The Andean Condor Vultur gryphus is a globally threatened and declining species. Problems of surveying Andean Condor populations using traditional survey methods are particularly acute in Bolivia, largely because only few roosts are known there. However, similar to other vulture species, Andean Condors aggregate at animal carcasses, and are individually recognizable due to unique morphological characteristics (size and shape of male crests and pattern of wing coloration). This provided us with an opportunity to use a capture‐recapture (‘sighting‐resighting’) modelling framework to estimate the size and structure of an Andean Condor population in Bolivia using photographs of individuals taken at observer‐established feeding stations. Between July and December 2014, 28 feeding stations were established in five different zones throughout the eastern Andean region of Bolivia, where perched and flying Andean Condors were photographed. Between one and 57 (mean = 20.2 ± 14.6 sd) Andean Condors were recorded visiting each feeding station and we were able to identify 456 different individuals, comprising 134 adult males, 40 sub‐adult males, 79 juvenile males, 80 adult females, 30 sub‐adult females and 93 juvenile females. Open population capture‐recapture models produced population estimates ranging from 52 ± 14 (se) individuals to 678 ± 269 individuals across the five zones, giving a total of 1388 ± 413 sd individuals, which is roughly 20% of the estimated Andean Condor global population. Future trials of this method need to consider explicitly knowledge of Andean Condor movements and home‐ranges, habitat preferences when selecting suitable sites as feeding stations, juvenile movements and other behaviours. Sighting‐resighting methods have considerable potential to increase the accuracy of surveys of Andean Condors and other bird species with unique individual morphological characteristics.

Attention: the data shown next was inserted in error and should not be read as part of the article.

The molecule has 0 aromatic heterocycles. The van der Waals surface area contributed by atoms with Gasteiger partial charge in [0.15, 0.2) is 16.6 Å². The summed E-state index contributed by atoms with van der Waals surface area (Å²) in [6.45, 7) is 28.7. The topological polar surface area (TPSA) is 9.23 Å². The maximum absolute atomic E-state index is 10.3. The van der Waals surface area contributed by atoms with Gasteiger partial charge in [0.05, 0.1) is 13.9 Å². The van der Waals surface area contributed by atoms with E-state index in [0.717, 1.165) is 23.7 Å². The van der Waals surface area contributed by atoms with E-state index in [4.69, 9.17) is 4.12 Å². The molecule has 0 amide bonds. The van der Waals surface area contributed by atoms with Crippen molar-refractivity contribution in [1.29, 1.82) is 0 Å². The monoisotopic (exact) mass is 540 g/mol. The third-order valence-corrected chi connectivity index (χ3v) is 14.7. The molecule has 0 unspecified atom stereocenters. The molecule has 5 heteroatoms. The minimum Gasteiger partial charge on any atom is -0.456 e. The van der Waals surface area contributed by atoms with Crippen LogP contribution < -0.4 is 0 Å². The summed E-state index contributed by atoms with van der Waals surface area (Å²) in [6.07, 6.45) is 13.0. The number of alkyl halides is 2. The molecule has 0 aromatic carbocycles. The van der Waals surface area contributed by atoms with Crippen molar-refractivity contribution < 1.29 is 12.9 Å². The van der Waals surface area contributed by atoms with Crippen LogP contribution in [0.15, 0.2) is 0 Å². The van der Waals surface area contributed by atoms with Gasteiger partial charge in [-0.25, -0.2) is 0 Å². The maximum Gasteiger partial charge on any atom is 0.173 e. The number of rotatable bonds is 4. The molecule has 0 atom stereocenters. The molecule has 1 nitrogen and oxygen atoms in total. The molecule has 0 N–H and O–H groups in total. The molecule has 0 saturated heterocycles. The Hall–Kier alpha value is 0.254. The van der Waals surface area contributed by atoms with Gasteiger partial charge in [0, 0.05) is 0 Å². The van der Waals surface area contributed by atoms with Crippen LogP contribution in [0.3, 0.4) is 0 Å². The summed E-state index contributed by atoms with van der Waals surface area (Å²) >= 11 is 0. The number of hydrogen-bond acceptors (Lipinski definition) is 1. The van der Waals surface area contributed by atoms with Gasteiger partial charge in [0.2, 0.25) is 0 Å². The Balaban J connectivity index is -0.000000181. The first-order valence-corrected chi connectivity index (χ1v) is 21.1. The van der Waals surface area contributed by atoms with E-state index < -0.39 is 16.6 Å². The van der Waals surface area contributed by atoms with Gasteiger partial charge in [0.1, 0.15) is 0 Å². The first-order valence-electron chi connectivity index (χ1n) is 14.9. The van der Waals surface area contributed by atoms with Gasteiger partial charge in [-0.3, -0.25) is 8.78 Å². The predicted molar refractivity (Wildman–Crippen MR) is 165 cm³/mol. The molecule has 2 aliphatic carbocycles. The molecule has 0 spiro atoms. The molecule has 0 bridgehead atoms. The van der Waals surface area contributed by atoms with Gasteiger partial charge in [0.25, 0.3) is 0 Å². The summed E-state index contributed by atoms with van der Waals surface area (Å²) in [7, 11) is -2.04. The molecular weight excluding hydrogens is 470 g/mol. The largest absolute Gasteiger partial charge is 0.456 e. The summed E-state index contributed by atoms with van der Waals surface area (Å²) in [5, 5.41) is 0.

Factores de motivación de logro: el compromiso y entrega en el aprendizaje, la competencia motriz percibida, la ansiedad ante el error y situaciones de estrés en estudiantes de cuarto, quinto y sexto nivel escolar durante la clase de educación física Márquez-Barquero, Magally; Azofeifa-Mora, Christian; Rodríguez-Méndez, Diego Factores de motivación de logro: el compromiso y entrega en el aprendizaje, la competencia motriz percibida, la ansiedad ante el error y situaciones de estrés en estudiantes de cuarto, quinto y sexto nivel escolar durante la clase de educación física Revista Educación, vol. 43, núm.
The Andean Condor (Vultur gryphus) is a culturally iconic wildlife symbol for the South American Andes, but is naturally found at very low population densities, and is increasingly threatened. Using the Range Wide Priority Setting methodology, we (a group of 38 Andean Condor experts) updated the Andean Condor historical range (3,230,061 km2), systematized 9998 Andean Condor distribution points across the range, and identified geographic areas for which there was expert knowledge (66%), including areas where Andean Condors no longer occur (7%), and geographic areas where condors are believed to range, but for which there was not expert knowledge about condor presence (34%). To prioritize conservation action into the future and identify existing Andean Condor population strongholds, we used expert knowledge to identify 21 of the most important areas for the conservation of the species (i.e., Andean Condor Conservation Units [ACCUs]) that cover 37% of the revised historical range, and range in size from 837 km2 to 298,951 km2. In general, ACCUs were relatively small in the northern portion of the range in Venezuela, Colombia, Ecuador, and northern Peru, and significantly larger in the central and southern portion of the range in Peru, Bolivia, Chile, and Argentina, reflecting the reduced and narrower historical range in the northern portion of the range, as well as increased threats. Andean Condors can fly extremely long distances and so the populations of many neighboring ACCUs are probably still functionally connected, although this situation also underlines the need for integrated and large-scale conservation efforts for this species. As a function of the Range Wide Priority Setting results, we make recommendations to ensure population connectivity into the future and engage a wide range of actors in Andean Condor conservation efforts.